George Gordon Byron
George Gordon Byron Poems
|281.||Love's Last Adieu||1/1/2004|
|282.||Remember Him, Whom Passion's Power||1/1/2004|
|283.||The Destruction Of Sennacherib||1/1/2004|
|285.||Don Juan: Canto The First||1/1/2004|
|286.||And Wilt Thou Weep When I Am Low?||3/24/2010|
|287.||Dear Doctor, I Have Read Your Play||1/1/2004|
|288.||I Would I Were A Careless Child||1/1/2004|
|289.||It Is The Hour||1/1/2004|
|290.||My Soul Is Dark||1/1/2004|
|293.||I Speak Not, I Trace Not, I Breathe Not Thy Name||3/24/2010|
|294.||So We'Ll Go No More A-Roving||1/1/2004|
|295.||There Is Pleasure In The Pathless Woods||3/25/2010|
|296.||When We Two Parted||1/1/2004|
|297.||She Walks In Beauty||3/24/2010|
Comments about George Gordon Byron
She Walks In Beauty
She walks in Beauty, like the night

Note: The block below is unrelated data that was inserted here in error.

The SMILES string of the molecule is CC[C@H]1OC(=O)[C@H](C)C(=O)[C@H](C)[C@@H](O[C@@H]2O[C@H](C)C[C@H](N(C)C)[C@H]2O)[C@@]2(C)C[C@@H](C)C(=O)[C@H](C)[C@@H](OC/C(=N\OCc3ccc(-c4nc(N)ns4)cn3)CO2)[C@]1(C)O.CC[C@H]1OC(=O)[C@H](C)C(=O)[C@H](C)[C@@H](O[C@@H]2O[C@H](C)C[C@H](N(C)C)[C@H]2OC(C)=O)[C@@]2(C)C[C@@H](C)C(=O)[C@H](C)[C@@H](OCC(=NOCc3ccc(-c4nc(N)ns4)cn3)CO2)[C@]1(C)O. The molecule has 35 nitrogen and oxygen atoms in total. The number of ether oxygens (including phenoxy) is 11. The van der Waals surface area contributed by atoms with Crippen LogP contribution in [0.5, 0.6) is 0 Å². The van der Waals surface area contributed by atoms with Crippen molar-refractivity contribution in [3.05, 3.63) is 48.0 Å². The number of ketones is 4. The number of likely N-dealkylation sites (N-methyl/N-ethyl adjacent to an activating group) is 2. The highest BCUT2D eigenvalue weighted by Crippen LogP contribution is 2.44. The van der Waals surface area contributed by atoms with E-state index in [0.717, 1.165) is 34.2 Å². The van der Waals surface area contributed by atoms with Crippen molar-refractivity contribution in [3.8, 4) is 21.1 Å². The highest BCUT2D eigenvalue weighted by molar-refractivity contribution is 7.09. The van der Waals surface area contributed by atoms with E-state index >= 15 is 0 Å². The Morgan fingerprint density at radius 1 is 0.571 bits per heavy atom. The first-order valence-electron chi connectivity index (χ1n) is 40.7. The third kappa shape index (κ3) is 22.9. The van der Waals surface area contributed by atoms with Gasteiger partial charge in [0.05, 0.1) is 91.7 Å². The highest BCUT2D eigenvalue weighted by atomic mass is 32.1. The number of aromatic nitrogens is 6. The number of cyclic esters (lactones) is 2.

Of cloudless climes and starry skies;
And all that's best of dark and bright
Meet in her aspect and her eyes:
Thus mellowed to that tender light
Which Heaven to gaudy day denies.
One shade the more, one ray the less,
Had half impaired the nameless grace
Which waves in every raven tress,
Or softly lightens o'er her face;
Where thoughts serenely sweet express,
How pure, how dear their dwelling-place.
And on that cheek, and o'er that brow,
So soft, so calm, yet eloquent,
The smiles that win, the tints that ...
Oh! did those eyes, instead of fire,
With bright, but mild affection shine:
Though they might kindle less desire,
Love, more than mortal, would be thine.
For thou art form'd so heavenly fair,
Howe'er those orbs may wildly beam,
We must admire, but still despair;
That fatal glance forbids esteem.